Over the past two years, the UK has seen an explosion in e-bike use due to a surge in private ownership and the arrival of micro-mobility companies like Lime and Jump—with thousands of luminous dockless models popping up overnight.
As e-scooters are currently illegal on British roads, such bikes have become a major point of focus for mobility companies vying for their share of the market.
The growing affordability of e-bikes has also led to increased ownership. In 2018 alone, 70,000 e-bikes were sold in the UK, an increase of 8 percent on the previous year.
While docked and dockless e-bikes run by cities and private mobility companies have their speeds capped at 25 kilometres per hour, privately owned models can vary considerably, with some able to reach speeds of over 80 kilometres per hour.
On Monday, a London cyclist was cleared of careless driving causing death in what was believed to be the UK’s first e-bike related fatality.
The cyclist was travelling at 50 kilometres per hour on an e-bike when he hit a pedestrian, causing her “catastrophic injuries.”
This incident raised important questions regarding the regulation of e-bikes which are practically silent, do not require a licence or insurance to operate, and are technically not subject to a speed limit.
UK laws regarding cycling speed limits, or what can even be classified as a bicycle or an e-bike are vague and open to interpretation.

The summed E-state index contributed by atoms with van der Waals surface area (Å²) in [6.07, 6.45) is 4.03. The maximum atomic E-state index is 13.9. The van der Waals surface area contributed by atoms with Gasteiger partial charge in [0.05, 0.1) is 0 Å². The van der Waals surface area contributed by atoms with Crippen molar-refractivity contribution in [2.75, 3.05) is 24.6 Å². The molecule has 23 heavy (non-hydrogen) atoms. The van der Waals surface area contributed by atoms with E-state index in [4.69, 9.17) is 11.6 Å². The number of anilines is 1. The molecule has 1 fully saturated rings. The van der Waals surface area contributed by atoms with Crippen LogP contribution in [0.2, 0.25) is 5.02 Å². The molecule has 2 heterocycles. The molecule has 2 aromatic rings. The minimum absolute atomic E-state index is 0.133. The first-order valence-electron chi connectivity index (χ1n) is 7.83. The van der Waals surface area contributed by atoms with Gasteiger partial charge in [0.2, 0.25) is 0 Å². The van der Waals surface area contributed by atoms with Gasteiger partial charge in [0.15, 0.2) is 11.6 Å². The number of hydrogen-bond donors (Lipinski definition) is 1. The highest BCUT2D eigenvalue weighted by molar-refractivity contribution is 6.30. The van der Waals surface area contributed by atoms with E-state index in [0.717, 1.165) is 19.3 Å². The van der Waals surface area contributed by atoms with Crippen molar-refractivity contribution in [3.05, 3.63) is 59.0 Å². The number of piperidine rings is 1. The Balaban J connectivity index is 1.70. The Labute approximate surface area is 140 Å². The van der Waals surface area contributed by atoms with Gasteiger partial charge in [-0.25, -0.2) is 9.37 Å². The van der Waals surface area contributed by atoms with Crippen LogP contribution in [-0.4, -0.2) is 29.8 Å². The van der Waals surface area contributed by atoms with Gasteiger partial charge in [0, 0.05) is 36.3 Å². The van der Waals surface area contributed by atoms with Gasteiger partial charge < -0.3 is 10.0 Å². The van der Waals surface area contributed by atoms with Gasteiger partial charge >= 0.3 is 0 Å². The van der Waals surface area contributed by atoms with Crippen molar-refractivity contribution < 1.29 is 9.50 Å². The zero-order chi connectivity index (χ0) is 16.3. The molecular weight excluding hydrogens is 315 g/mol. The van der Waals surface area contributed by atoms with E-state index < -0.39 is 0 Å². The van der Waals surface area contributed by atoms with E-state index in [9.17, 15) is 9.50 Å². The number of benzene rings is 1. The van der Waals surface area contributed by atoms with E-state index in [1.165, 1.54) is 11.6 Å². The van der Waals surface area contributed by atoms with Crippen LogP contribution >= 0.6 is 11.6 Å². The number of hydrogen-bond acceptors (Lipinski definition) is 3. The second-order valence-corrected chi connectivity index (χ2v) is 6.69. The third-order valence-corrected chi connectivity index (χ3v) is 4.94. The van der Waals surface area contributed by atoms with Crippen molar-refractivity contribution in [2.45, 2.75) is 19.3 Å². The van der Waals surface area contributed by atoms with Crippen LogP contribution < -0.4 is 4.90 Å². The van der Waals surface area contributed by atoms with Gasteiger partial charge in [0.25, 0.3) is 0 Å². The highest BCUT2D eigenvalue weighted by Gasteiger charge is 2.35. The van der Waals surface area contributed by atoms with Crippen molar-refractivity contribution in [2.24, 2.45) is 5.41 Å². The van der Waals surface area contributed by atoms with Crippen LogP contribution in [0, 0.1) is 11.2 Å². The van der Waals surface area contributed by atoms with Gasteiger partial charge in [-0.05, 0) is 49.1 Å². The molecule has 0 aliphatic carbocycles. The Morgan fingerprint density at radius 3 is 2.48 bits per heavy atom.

Speaking to Cities Today, Simon Munk, infrastructure campaigner at cyclist interest group London Cycling Campaign said:“There’s actually no speed limits on bicycles [in the UK] and while the legal definition of a bicycle does include e-bikes, it doesn’t include modified versions.”
In the UK, e-bikes are technically restricted to a speed of 25 kilometres per hour with a battery limit of 250 Watts. If the e-bike has a higher speed unassisted by pedalling, it’s classed as a motor vehicle that requires tax, a licence and insurance.
Most units sold are fitted with a cut-out device to ensure they go no faster than this, but disabling this feature is relatively easy, and a quick online search provides riders with a library of knowledge on how to do this.
The ability to determine what percentage of an e-bike’s speed can be attributed solely to the battery however is almost impossible to ascertain if the cyclist is also pedalling, further adding to the legal grey area.
The regulation of e-bikes in the UK falls on the Department for Transport, which has been slow to react to changes in mobility.
A spokesperson from the department told Cities Today: “We are looking at the options for further legislation very closely and have conducted a consultation on introducing new cycle offences of causing death by dangerous cycling and causing death by careless cycling.”
The results of the consultation, which finished in November 2018, have yet to be published.